library free e-books frugality Grigory Lukin

How to Find Free Books

Free books are everywhere – the Internet is your friend!

Hi! I’m GL, and I’m a bibliophile. I used to have a two-books-a-week habit: I used to scoop up free books off sidewalks, from garage sales, and from the “free books” shelves on my college campus. At one point, when it was time for me to move from Reno to Las Vegas, I realized I couldn’t take my 1,000+ books with me, and it kind of broke my heart right then and there.

I ended up making a huge donation to a local thrift store, and I’ve been a much smarter book hoarder ever since then. More importantly, I found different ways to get my fix for free, and without over-cluttering my living space. (I’ve moved dozens of times: at this point, my Amazon address book is a forensic investigator’s nightmare.)

First things first: if you loathe the very notion of e-books, I’m not sure this post will help you much. Right now, e-books take up about half of the total book market, and while there’s still space for traditional paper books (especially if we’re dealing with charts or diagrams or medical texts), most of these free books hacks are for the digital crowd. Note that you don’t have to purchase a Kindle: these days, any device with a screen can be used to read e-books: your phone, PC, Mac, laptop, etc. Here is where you can find them..

Your local library.  This should be advertised everywhere, and 24/7, because a lot of people don’t realize that their taxes entitle them to a huge range of free books. If your library is closed due to the pandemic, or your schedule won’t allow you to make it out to your local branch, that’s where e-books come in. As long as you have your library card and remember your PIN, you can log onto the library’s site and see what’s available to borrow. It’s not just paper books and e-books: audiobooks are up for grabs as well, if that’s what you’re into. (Personally, I prefer e-books, if only because you can’t highlight a beautiful quote in an audiobook.)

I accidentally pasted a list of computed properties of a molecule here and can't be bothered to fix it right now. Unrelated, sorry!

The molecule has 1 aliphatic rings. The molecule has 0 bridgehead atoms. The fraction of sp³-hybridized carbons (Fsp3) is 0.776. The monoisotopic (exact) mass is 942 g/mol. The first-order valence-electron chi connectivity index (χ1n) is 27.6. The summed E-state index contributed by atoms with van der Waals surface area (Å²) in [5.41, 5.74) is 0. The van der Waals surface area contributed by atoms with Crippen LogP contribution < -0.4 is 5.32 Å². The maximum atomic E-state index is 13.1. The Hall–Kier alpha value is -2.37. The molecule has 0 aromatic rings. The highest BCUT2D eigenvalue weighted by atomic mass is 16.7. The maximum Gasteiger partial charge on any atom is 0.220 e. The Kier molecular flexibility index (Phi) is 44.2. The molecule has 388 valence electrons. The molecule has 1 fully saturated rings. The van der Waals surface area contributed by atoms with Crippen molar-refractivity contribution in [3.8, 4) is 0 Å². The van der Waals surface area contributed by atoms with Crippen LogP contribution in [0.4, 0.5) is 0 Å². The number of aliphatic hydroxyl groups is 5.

You might not be able to get your hands on the latest and greatest book releases (you’d have to get in line for those), but there are so many other books that aren’t brand new and that are just waiting to be borrowed and devoured. The best part? It’s all free!

library free e-books frugality Grigory Lukin
What do Transformers and your local library have in common! There’s more than meets the eye! (Image by TuendeBede from Pixabay)

NetGalley. NetGalley is an interesting site: it connects ambitious authors and voracious readers. You get to request and read different free books before they get published, but you’ll have to review them in exchange. The reviews don’t have to be glowing 5-star compliments – just be sincere and honest. You can post a review on the book’s Amazon page, on your blog, on Goodreads, etc. Some of the authors are famous, while some are self-published. Not every request gets approved: your odds will depend on your prior performance. If you’re a brand new user, you probably won’t get that much-anticipated fancy novel. However, if your account is sufficiently old and if you’ve reviewed most (or all!) of the books you’ve checked out, your odds will get a lot better.

Personally, I used NetGalley quite a lot a few years ago, until I hit a few undigestible books in a row and the whole thing started to feel like a bad chore. Do give it a shot, though – chances are, you’ll like what you see!